Cinema, especially narrative cinema, allows us to work out our anxieties about life and death by providing a space where human drama is played out and usually resolved. Bismuth's installation, by forcing us to watch the same death scenes repeated over and over again, prevents us from experiencing the narrative closure that would usually resolve the death scene in the film. Perhaps the best example of this is his re-editing of The Magnificent Seven (the longest piece) where he uses a cross-dissolve to cut from the victim's wife throwing herself on his body to the iconic image of a cowboy riding off into the sunset at the end. It no longer matters whether justice is served, whether the victim's family will recover or whether new relationships are formed but simply that a death occurs, end of story (literally). Another example would be Goodfellas, where a wounded man locked in a trunk is brutally stabbed and shot by the protagonists. It comes off as the cruellest piece, with Bismuth allowing Ray Liotta's character to utter his whimsical line "as far back as I can remember I always wanted to be a gangster" before cutting to the end credits, instead of cutting right after his death. Where as Scorsese's film gave us two hours in which to identify with his characters or at least understand their motivation, the first scene just leaves them us with the impression that they are pure sadists, potentially beyond empathy.
Bismuth is working with genre films: the western, gangster film, suspense film, new wave romance, spy film, and crime film are all represented here. The near mathematic nature of Bismuth's editing intervention is echoed by the formulaic quality of much genre cinema itself. Also, virtually all of the scenes (except for Vertigo) are of premeditated murders rather than accidental deaths. In the world of fiction film, there is no room for randomness or chance, everything must be planned out whether structurally or on the level of content.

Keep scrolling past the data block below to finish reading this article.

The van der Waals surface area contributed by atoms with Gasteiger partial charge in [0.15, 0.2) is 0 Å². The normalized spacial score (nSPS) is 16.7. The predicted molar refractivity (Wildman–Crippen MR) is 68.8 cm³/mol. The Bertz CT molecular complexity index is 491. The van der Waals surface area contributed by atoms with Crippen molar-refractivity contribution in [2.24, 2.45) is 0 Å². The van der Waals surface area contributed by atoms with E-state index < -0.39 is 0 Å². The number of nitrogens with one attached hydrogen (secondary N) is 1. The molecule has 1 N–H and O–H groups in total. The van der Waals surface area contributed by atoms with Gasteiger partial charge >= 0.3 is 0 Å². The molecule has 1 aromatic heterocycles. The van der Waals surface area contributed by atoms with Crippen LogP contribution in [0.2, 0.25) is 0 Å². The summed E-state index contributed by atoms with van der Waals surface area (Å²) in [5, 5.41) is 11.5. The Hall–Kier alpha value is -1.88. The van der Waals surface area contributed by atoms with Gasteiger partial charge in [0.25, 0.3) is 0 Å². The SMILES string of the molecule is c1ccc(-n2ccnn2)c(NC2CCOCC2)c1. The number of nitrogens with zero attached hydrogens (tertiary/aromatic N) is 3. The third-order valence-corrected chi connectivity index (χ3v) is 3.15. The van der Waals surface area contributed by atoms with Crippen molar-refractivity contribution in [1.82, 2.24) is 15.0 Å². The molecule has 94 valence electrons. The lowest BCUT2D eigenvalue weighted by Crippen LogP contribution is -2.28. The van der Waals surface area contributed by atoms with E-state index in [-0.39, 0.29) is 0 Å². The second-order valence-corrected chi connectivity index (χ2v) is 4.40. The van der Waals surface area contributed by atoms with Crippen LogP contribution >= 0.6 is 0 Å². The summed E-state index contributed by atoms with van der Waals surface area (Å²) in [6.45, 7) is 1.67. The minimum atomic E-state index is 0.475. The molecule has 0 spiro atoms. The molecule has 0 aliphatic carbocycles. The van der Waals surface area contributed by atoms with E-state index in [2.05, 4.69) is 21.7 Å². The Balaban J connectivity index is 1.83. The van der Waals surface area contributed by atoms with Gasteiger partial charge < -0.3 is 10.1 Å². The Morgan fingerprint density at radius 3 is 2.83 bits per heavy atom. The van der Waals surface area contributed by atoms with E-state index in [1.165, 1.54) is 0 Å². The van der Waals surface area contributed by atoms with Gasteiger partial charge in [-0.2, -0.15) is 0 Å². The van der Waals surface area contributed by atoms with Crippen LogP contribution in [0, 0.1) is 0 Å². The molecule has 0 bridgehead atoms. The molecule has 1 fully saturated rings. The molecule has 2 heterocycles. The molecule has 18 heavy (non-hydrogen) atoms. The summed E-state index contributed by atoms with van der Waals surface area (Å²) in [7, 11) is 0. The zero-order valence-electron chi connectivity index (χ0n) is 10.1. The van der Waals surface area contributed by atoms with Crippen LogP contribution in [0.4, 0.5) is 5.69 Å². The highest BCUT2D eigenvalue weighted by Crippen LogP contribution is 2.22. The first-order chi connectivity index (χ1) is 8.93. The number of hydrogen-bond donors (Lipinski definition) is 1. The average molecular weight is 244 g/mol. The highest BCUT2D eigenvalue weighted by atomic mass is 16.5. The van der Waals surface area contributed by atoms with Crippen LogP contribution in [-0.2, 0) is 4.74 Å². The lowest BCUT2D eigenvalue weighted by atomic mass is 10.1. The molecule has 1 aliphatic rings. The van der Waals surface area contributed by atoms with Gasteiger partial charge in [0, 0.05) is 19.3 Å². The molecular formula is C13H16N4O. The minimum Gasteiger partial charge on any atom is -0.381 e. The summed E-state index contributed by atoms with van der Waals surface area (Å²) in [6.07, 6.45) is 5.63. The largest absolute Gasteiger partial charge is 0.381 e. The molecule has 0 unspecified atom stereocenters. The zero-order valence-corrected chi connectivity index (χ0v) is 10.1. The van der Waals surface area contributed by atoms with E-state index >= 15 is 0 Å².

All of the films presented, including Godard's new wave epic (Godard's dedication of the film to the "poverty row" American film studio Monogram is visible in Bismuth's remix) are intended foremost as entertainment, and have only been reconsidered as art films after the fact, if at all. Since feelings of abject fear and grief do not make good bedfellows with profitable filmic entertainment, commercial filmmakers have had to conceive of ways of representing death that are not too threatening or disturbing in their realism as to make the films unpalpable and thus unprofitable. Messy feelings such as mourning and grieving are usually ignored entirely by giving the death little weight within the narrative (Goodfellas , À bout de souffle) or by sublimating them into the search for justice and/or a romance (as the other films do). The myth of classical Hollywood is that love and truth conquer all and can adequately resolve the narrative. The film critic Jonathan Rosenbaum has suggested that the huge number of revenge plots in American films have conditioned the minds of the nation into accepting revenge automatically as something natural and an ideal for restoring justice: someone has to pay, by any means necessary. Obviously the cinema has also played a huge part in propping up the idea of romantic love as the most important goal in emotional life and the one thing that can transcend the finality and loneliness of death: love is forever. Bismuth is effectively silencing these heady myths, and we are left in a void. Our feelings about the death are what the work interpellates, and Bismuth does not allow the narratives to offer us reconciliation so that we may continue on with our lives secure in our mastery of the world.